energy2050: Here are the winners of the VERBUND Innovation Challenge 2017
The three winning teams from Spain, England and Austria had the opportunity to present their companies as part of energy2050 and received prize money amounting to EUR 8,000.
Digitalisation makes new approaches possible for the wide variety of challenges in the energy sector. "With the Innovation Challenge 2017, over the course of the summer VERBUND sought out innovative solutions for three different energy-related tasks", says CEO Wolfgang Anzengruber. "Our teams in the areas of electricity generation, transmission and consumer solutions identified relevant questions, genuine 'needs', and called on the international research community to find solutions for them." More than 50 start-ups, research teams, university institutes and SMEs took part in preliminary talks with the supporting VERBUND teams. 26 candidates from 12 different countries then submitted their applications. These supporting documents were evaluated by a jury according to uniform criteria. Three finalists per challenge had the opportunity to present their ideas at a Pitching Day the end of July in Vienna.
Three challenges, three winners
As part of the VERBUND energy conference, the three winners from Spain, England and Austria were each awarded EUR 8,000 in prize money and presented themselves and their solutions to the energy sector audience at the energy2050 conference.
CIMNE: Neural networks for predicting dam performance
VERBUND's dams and retaining walls are some of the most thoroughly monitored constructions in Austria. Highly sensitive measuring equipment discerns even the smallest of changes and communicates the measurement values in real time. In addition, there are regular inspections by trained personnel who carry out visual checks and further measurements, and record and evaluate the measurement data.
The question in Challenge Number 1 was whether this could be supplemented by neural networks, linking the multitude of data in such a way that the performance of power plant dams could be analysed and predicted. The Spanish research centre CIMNE (International Center for Numerical Methods in Engineering, Barcelona) convincingly demonstrated its numerical research methods for neural networks. "Effective dam monitoring systems provide a multitude of reliable technical data. While conventional statistical methods analyse these data, neural networks capable of learning have the additional ability to interpret the data and to predict future dam performance", states Fernando Salazar from CIMNE. "The ultimate goal in practice is to recognise possible anomalies so early on that errors do not even have a chance to occur."
This increase in the existing data, using all effective analysis tools that offer advantages compared to conventional statistical methods, offers more precision, flexibility, or the capability of predicting dam performance. The ultimate goal in practice is that the anomalies which lead to errors are recognised early on.
Efficient Energy Technology (E2T): Energy optimisation for prosumers
The third challenge has to do with the topic of decentralised optimisation for private or business consumers who have their own production facilities. How can internal consumption be maximised and interruption-free electricity supply be ensured? The winner is the start-up Efficient Energy Technology (E2T) from Graz, which constructs a combi-system for PV generation and electricity storage and upgrades it into an intuitive plug-and-play mini-power plant through intelligent energy measuring technology. "We have developed an innovative measuring technique which is capable of determining the electricity demand of a phase of the household from a power outlet. On the basis of this technology, for the first time ever household power stores are possible which can simply be connected to a normal power outlet", relates Christoph Grimmer, CEO and co-founder of E2T. Based on this technology with the working title NetDetection, 100% internal consumption of the decentrally produced green electricity can be ensured for the smallest unit, a household.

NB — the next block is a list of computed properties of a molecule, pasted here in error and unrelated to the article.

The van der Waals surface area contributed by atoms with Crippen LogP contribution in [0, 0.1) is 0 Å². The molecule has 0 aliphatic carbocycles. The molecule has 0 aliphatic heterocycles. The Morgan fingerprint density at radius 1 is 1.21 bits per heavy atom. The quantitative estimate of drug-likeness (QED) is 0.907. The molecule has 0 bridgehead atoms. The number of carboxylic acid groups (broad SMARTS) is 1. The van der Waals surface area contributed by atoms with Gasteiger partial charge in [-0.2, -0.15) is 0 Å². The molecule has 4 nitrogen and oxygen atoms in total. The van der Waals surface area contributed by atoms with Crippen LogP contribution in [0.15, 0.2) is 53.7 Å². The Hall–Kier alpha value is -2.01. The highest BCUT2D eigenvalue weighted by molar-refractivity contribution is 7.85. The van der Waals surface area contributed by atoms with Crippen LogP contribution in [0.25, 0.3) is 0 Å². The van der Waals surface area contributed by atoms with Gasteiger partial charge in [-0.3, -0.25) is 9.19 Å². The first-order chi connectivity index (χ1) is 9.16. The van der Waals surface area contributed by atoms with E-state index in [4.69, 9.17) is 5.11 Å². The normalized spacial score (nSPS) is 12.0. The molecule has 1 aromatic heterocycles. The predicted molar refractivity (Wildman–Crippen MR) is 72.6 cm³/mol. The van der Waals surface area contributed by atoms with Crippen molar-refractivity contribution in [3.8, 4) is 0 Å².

Leeds Becket University: Sonification of large quantities of data
The second challenge related to the field of high voltage grids: The sought-after solution was sonification of large quantities of data, particularly operating data such as load data for power lines, transformers or other network elements. These data are usually presented in a visual form. Sonification makes use of a second sensory dimension, and depending on its usage, it can offer more security from the grid operator's perspective or more emotion, for example during training or tours. The winning team from the English Leeds Beckett University collaborated for this task with Echochroma New Music Research Group, which furthers the development of compositional language. "Together with our colleagues at Echochroma, we transformed the APG energy generation data into music and created individual sounds for each kind of energy. For example, renewable energy sources such as hydropower or wind power are depicted by natural sounds, while energy from fossil sources is represented by rhythmic and machine-like sounds. And the relative volume makes perceptible the amount of energy generated by this energy source at every point in time during the year", explains Kingsley Ash from Leeds Becket University. Sonification is still in an early stage of development. With our system it is possible to experience energy data in a completely new, intuitive way."
More about the energy conference in Fuschl: www.energy2050.at